In a wooded corner of Estonia 120 kilometres (75 miles) from the Russian border, some 7,000 soldiers are taking part in a NATO battleground exercise.
With tanks and armoured personnel carriers on the move, minesweepers in action and the crackle of gunfire, it feels a lot like the real thing.
"The enemy is fighting with a lot of mines in very complex terrain, very wooded, very muddy, and we are progressing slowly," French Lieutenant Colonel Emmanuel Guillez said during the exercise.
Guillez is second in command of a British-led battalion that is helping to train a group of 3,000 young Estonian conscripts and reservists.
The Spring Storm exercise is taking place against a backdrop of renewed tensions between Russia and the West over several issues including Belarus and jailed Kremlin critic Alexei Navalny.
"The Russian Federation will not hesitate to use its military power against its neighbours to obtain its strategic objectives," said Major General Indrek Sirel, deputy commander in chief of the Estonian army who is overseeing the exercise.
A part of the Soviet Union until 1991, Estonia has since joined the European Union and NATO and continues to harbour deep misgivings about Russia.
Colonel Bruno Demesy, the French army's representative in Estonia, called the Baltic state "the last link in the chain".
- 'A lot of moving parts' -
In the exercise, the NATO allies are engaging an enemy named "Merinus" whose soldiers wear yellow tags to identify themselves.
Even though the soldiers are firing blanks and the mines are just logs, tensions can still run high and faces are tight with concentration.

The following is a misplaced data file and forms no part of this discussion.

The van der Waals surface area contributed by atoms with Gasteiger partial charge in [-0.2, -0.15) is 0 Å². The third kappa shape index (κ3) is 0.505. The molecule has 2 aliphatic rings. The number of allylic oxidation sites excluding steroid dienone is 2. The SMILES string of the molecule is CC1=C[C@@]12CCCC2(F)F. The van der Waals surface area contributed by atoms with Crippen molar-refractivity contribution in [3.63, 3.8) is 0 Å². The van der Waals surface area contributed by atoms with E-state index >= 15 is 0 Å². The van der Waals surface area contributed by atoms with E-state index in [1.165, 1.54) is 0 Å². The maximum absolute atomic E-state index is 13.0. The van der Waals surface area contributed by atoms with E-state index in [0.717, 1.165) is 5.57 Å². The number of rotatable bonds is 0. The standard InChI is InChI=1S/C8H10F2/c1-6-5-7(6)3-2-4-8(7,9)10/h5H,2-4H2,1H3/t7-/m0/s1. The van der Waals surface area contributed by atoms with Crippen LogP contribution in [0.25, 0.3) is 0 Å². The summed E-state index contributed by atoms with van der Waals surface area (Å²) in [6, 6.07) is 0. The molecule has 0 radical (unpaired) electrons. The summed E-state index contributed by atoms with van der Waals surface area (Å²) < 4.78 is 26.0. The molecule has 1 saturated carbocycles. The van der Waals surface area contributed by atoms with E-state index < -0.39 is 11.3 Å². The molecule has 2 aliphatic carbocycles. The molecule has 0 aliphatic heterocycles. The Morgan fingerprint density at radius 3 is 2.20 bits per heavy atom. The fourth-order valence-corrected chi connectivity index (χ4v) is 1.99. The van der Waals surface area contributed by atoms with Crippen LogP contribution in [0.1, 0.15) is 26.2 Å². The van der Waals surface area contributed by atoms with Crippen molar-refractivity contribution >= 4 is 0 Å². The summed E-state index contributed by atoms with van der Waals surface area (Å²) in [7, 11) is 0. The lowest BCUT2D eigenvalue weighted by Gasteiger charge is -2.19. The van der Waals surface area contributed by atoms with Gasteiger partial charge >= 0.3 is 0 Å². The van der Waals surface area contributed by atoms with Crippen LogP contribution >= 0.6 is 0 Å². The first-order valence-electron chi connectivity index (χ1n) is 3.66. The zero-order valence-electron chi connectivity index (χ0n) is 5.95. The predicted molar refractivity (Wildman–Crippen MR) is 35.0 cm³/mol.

On Thursday, blockages and mines had been placed on the path of the allies. As the deminers worked, they came under fire from a nearby trench.
The main aim is learning how to fight together and using NATO procedures to overcome any language barrier or differing approaches to engagement.
During the three-week exercise, temperatures finally rise above zero, the snow finally melts and the tents are becoming a bit more comfortable -- even under the pouring rain.
"Everyone starts to realise there are a lot of moving parts, different nations. It just means you're a part of a bigger picture, part of NATO," said British Lieutenant Cathy Vincent.
There is a strong emphasis on "interoperability" and the training is more intensive and complex combat than the kind seen during decades of international engagement in the Middle East.
After several days, the soldiers are exhausted.
Kaspar, a 21-year-old Estonian, said he was resting after being "killed" in the fighting.
"It is really hard, we've been here already one week in the woods. Every night we sleep three hours," he said.
But, he added, the goal is clear enough: "I think it's very important for Estonia to keep the enemy away from the country."